Ladenburg IBDs add roughly 100 advisors amid surging product sales
Ladenburg Thalmann’s five independent broker-dealers more than tripled their pretax profits in 2018 while boosting headcount to roughly 4,400 financial advisors.
An accounting standards change helped boost the bottom line at the network's parent to the tune of $8.7 million in extra net income in 2018, Ladenburg said in its fourth-quarter earnings on March 15. The same new rule shaved $220 million from the IBD network's revenue last year.
Higher net income at the IBDs stemmed from new expense and revenue recognition guidelines, plus a surge of $32.7 million over 2017 in cash-sweep revenue and a rise in commissions of nearly $70 million from sales of annuities, mutual funds and other products.
Longtime chairman Dr. Phillip Frost retired from Ladenburg's board in September and agreed to sell back most of his principal stake in the parent company in December amid an SEC pump-and-dump case. He settled the case for $5.5 million that same month.
While the case tarnished the firm's then-primary shareholder, it did not appear to hurt its five IBDs. The network generated 83% of Ladenburg’s revenue in 2018 at $1.16 billion. IBD revenue ticked up 2% year-over-year, while pretax net income soared to $62.7 million.
“During 2019, we will continue to invest for both near and long-term opportunities that focus on growing our recurring revenues, increasing our operational efficiencies and executing successfully on our strategic initiatives in order to drive value for our employees, financial advisors and shareholders,” Ladenburg COO Adam Malamed said in a statement.
Ladenburg’s network includes Securities America and Triad Advisors — two of the top 30 firms on Financial Planning’s annual FP50 list of the largest IBDs. The publicly traded Ladenburg doesn’t break out the individual subsidiaries’ key metrics in its earnings, though.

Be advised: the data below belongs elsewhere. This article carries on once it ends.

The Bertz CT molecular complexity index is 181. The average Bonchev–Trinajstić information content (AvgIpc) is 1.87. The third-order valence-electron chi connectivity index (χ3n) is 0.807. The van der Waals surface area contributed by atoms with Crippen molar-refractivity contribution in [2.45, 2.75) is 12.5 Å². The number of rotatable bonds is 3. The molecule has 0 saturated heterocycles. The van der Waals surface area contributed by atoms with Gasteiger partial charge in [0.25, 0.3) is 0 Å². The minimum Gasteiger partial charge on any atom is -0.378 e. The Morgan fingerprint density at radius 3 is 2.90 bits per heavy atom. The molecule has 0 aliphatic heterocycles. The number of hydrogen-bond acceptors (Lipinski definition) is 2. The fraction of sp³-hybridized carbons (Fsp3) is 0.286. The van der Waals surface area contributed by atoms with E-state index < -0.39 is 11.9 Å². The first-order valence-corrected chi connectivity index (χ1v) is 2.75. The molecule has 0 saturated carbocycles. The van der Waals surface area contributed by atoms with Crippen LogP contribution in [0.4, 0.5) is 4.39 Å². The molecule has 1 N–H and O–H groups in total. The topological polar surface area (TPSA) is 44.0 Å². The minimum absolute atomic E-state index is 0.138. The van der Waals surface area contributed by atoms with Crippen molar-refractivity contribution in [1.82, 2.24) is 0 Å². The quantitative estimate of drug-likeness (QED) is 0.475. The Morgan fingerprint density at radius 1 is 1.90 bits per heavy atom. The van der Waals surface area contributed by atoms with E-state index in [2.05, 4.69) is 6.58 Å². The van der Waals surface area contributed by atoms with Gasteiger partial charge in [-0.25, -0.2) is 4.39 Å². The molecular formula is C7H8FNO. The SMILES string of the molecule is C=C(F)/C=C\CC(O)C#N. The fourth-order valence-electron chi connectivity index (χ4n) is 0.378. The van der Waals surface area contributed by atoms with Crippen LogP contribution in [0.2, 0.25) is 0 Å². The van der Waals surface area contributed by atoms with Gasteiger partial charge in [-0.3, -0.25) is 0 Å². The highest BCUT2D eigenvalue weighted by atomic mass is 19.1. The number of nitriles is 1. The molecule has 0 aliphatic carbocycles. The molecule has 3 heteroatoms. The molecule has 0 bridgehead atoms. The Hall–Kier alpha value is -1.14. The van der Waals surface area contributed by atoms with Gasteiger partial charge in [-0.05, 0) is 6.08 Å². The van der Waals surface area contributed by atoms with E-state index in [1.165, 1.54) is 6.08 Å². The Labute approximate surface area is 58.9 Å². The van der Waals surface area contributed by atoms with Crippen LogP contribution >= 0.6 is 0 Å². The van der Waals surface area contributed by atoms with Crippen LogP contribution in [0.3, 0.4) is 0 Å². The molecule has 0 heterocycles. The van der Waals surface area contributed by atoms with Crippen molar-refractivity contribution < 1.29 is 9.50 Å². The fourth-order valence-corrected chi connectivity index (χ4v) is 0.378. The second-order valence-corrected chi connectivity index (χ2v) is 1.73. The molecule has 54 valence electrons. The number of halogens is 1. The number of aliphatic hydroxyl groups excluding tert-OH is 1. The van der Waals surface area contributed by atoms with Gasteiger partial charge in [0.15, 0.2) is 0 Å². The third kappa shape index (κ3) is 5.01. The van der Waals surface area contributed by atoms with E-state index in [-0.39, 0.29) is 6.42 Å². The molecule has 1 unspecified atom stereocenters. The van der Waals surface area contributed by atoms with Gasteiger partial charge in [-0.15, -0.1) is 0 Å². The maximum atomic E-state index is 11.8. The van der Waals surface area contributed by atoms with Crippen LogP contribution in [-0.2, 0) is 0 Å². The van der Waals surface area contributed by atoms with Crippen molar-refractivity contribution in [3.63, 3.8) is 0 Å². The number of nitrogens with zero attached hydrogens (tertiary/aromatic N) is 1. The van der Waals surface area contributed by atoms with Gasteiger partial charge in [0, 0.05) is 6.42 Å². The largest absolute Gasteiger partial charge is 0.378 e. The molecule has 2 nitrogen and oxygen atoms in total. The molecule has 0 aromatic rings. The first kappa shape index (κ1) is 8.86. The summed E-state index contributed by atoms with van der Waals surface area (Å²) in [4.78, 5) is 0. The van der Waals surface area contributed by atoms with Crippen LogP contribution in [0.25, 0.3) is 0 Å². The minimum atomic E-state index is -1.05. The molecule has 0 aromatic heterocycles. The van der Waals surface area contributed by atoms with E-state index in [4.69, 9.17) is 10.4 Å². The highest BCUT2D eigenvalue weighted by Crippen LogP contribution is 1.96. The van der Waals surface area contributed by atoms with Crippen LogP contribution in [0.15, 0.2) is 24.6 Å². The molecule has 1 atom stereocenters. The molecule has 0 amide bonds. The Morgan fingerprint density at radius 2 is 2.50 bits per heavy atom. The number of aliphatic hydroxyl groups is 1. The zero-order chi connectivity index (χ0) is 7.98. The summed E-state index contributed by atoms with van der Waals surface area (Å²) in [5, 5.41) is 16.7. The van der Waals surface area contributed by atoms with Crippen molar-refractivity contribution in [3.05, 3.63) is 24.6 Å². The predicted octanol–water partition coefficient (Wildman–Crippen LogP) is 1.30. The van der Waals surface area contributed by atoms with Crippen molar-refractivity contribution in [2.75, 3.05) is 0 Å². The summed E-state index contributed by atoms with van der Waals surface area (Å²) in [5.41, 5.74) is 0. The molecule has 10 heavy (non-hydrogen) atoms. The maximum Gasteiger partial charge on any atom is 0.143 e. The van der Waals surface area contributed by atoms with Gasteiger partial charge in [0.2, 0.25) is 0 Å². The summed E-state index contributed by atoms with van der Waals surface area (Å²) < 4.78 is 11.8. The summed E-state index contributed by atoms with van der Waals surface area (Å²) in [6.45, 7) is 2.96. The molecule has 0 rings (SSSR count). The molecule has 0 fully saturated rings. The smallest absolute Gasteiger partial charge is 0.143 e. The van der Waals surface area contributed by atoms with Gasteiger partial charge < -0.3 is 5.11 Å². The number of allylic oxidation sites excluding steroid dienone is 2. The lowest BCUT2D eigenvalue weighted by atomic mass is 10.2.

The 4,300-advisor network is investing in insurance distribution after benefiting from rising interest rates and record client assets.November 7
The IBD network’s parent repurchased the majority of Dr. Phillip Frost’s shares just before the SEC filed proposed settlements of its pump-and-dump case.December 31
The network’s parent disclosed the results of its first year under a new accounting standard affecting the top line at many large U.S. businesses.March 8
A spokesman for Ladenburg declined to provide information beyond those released in the fourth-quarter announcement and annual SEC filing, like the exact number of the IBD network’s advisors. The firm had said it had roughly 4,300 advisors at the end of the third quarter.
The IBD did disclose it spent $14.1 million in additional compensation and benefits expenses in 2018 due to a 13% increase in headcount. The accounting change also sharply cut the reported costs of amortization of forgivable loans and commissions and fees.
In addition to a swell of cash-sweep revenue due to higher interest rates and new programs aimed at the business, the IBDs netted some $6 million in additional growth incentive payments from one of its clearing firms and extra marketing services and product incentives last year.
Sales commissions also drove the major increase in net income, beyond the impact of shifts relating to the timing and gross versus net basis of its revenue recognition. Variable and fixed annuities — as well as fixed-income, insurance and equity products — sold at higher volumes.
The parent firm has $253 million in shareholders' equity and $182.7 million in cash and cash equivalents, CEO Dick Lampen noted in a statement. He became chairman upon Frost’s retirement from the board last year.
Ladenburg earned net income of $33.8 million on revenue of $1.39 billion, resulting in a jump of nearly 340% over its net income for 2017. For the quarter, it took in $9.6 million in net income on revenue of $355.1 million, or about $0.01 per share.